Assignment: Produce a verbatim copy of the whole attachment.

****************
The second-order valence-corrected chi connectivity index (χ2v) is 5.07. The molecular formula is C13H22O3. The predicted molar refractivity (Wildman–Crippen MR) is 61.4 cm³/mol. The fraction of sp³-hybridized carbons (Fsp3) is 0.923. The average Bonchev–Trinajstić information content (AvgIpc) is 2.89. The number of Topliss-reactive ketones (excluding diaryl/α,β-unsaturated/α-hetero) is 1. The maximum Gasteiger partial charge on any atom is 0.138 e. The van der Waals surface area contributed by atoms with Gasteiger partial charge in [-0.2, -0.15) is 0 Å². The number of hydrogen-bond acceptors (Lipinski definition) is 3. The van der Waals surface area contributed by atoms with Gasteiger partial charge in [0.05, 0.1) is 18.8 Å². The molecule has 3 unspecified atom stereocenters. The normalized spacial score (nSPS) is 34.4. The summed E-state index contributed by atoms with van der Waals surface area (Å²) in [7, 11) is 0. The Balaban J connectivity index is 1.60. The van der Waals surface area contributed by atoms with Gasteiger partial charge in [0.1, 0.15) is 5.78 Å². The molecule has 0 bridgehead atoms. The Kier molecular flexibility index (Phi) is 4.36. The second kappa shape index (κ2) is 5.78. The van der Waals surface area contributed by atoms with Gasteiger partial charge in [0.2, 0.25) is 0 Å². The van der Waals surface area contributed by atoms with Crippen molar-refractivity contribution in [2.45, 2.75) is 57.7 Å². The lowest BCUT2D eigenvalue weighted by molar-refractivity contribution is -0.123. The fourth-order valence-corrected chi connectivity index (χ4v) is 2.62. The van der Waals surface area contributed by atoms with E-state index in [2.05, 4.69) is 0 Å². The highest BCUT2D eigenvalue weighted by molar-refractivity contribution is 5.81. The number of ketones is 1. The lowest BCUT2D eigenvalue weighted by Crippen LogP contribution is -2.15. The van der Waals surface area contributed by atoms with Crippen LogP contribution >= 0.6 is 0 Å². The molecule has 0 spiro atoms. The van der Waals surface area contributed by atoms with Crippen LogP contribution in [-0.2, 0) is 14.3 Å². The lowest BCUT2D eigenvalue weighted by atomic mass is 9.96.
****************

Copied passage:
The second-order valence-corrected chi connectivity index (χ2v) is 5.07. The molecular formula is C13H22O3. The predicted molar refractivity (Wildman–Crippen MR) is 61.4 cm³/mol. The fraction of sp³-hybridized carbons (Fsp3) is 0.923. The average Bonchev–Trinajstić information content (AvgIpc) is 2.89. The number of Topliss-reactive ketones (excluding diaryl/α,β-unsaturated/α-hetero) is 1. The maximum Gasteiger partial charge on any atom is 0.138 e. The van der Waals surface area contributed by atoms with Gasteiger partial charge in [-0.2, -0.15) is 0 Å². The number of hydrogen-bond acceptors (Lipinski definition) is 3. The van der Waals surface area contributed by atoms with Gasteiger partial charge in [0.05, 0.1) is 18.8 Å². The molecule has 3 unspecified atom stereocenters. The normalized spacial score (nSPS) is 34.4. The summed E-state index contributed by atoms with van der Waals surface area (Å²) in [7, 11) is 0. The Balaban J connectivity index is 1.60. The van der Waals surface area contributed by atoms with Gasteiger partial charge in [0.1, 0.15) is 5.78 Å². The molecule has 0 bridgehead atoms. The Kier molecular flexibility index (Phi) is 4.36. The second kappa shape index (κ2) is 5.78. The van der Waals surface area contributed by atoms with Gasteiger partial charge in [0.2, 0.25) is 0 Å². The van der Waals surface area contributed by atoms with Crippen molar-refractivity contribution in [2.45, 2.75) is 57.7 Å². The lowest BCUT2D eigenvalue weighted by molar-refractivity contribution is -0.123. The fourth-order valence-corrected chi connectivity index (χ4v) is 2.62. The van der Waals surface area contributed by atoms with E-state index in [2.05, 4.69) is 0 Å². The highest BCUT2D eigenvalue weighted by molar-refractivity contribution is 5.81. The number of ketones is 1. The lowest BCUT2D eigenvalue weighted by Crippen LogP contribution is -2.15. The van der Waals surface area contributed by atoms with Crippen LogP contribution >= 0.6 is 0 Å². The molecule has 0 spiro atoms. The van der Waals surface area contributed by atoms with Crippen LogP contribution in [-0.2, 0) is 14.3 Å². The lowest BCUT2D eigenvalue weighted by atomic mass is 9.96.